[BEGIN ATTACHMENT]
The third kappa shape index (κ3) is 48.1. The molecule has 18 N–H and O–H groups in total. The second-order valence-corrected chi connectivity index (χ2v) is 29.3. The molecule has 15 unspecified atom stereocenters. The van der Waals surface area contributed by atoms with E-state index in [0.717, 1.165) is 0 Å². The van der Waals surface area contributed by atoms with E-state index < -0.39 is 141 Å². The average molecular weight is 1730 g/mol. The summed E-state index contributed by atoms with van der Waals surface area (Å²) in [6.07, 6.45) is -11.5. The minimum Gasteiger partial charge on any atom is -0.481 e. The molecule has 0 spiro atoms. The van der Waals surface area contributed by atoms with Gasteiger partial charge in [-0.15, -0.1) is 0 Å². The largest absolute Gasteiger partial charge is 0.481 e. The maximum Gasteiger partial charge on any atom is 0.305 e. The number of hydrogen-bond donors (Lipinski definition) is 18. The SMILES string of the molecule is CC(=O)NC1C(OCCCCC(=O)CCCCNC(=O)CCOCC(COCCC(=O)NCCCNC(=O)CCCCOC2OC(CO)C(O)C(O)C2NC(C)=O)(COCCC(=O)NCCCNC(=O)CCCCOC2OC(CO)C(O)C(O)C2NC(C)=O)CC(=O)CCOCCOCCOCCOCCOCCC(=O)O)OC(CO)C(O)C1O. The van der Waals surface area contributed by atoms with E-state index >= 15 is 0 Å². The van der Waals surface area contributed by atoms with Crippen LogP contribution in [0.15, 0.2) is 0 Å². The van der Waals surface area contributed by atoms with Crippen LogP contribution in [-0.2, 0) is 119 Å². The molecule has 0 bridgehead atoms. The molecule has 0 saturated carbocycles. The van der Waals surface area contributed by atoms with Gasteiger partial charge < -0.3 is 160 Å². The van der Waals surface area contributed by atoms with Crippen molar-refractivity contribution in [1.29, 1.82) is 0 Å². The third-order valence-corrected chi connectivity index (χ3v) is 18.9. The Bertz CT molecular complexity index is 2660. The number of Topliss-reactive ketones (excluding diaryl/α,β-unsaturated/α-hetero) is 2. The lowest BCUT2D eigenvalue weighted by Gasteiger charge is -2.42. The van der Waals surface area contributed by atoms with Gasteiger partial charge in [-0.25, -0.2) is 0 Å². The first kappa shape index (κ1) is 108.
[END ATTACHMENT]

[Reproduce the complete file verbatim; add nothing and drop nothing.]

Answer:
The third kappa shape index (κ3) is 48.1. The molecule has 18 N–H and O–H groups in total. The second-order valence-corrected chi connectivity index (χ2v) is 29.3. The molecule has 15 unspecified atom stereocenters. The van der Waals surface area contributed by atoms with E-state index in [0.717, 1.165) is 0 Å². The van der Waals surface area contributed by atoms with E-state index < -0.39 is 141 Å². The average molecular weight is 1730 g/mol. The summed E-state index contributed by atoms with van der Waals surface area (Å²) in [6.07, 6.45) is -11.5. The minimum Gasteiger partial charge on any atom is -0.481 e. The molecule has 0 spiro atoms. The van der Waals surface area contributed by atoms with Gasteiger partial charge in [-0.15, -0.1) is 0 Å². The largest absolute Gasteiger partial charge is 0.481 e. The maximum Gasteiger partial charge on any atom is 0.305 e. The number of hydrogen-bond donors (Lipinski definition) is 18. The SMILES string of the molecule is CC(=O)NC1C(OCCCCC(=O)CCCCNC(=O)CCOCC(COCCC(=O)NCCCNC(=O)CCCCOC2OC(CO)C(O)C(O)C2NC(C)=O)(COCCC(=O)NCCCNC(=O)CCCCOC2OC(CO)C(O)C(O)C2NC(C)=O)CC(=O)CCOCCOCCOCCOCCOCCC(=O)O)OC(CO)C(O)C1O. The van der Waals surface area contributed by atoms with E-state index >= 15 is 0 Å². The van der Waals surface area contributed by atoms with Crippen LogP contribution in [0.15, 0.2) is 0 Å². The van der Waals surface area contributed by atoms with Crippen LogP contribution in [-0.2, 0) is 119 Å². The molecule has 0 bridgehead atoms. The molecule has 0 saturated carbocycles. The van der Waals surface area contributed by atoms with Gasteiger partial charge < -0.3 is 160 Å². The van der Waals surface area contributed by atoms with Crippen molar-refractivity contribution in [1.29, 1.82) is 0 Å². The third-order valence-corrected chi connectivity index (χ3v) is 18.9. The Bertz CT molecular complexity index is 2660. The number of Topliss-reactive ketones (excluding diaryl/α,β-unsaturated/α-hetero) is 2. The lowest BCUT2D eigenvalue weighted by Gasteiger charge is -2.42. The van der Waals surface area contributed by atoms with Gasteiger partial charge in [-0.25, -0.2) is 0 Å². The first kappa shape index (κ1) is 108.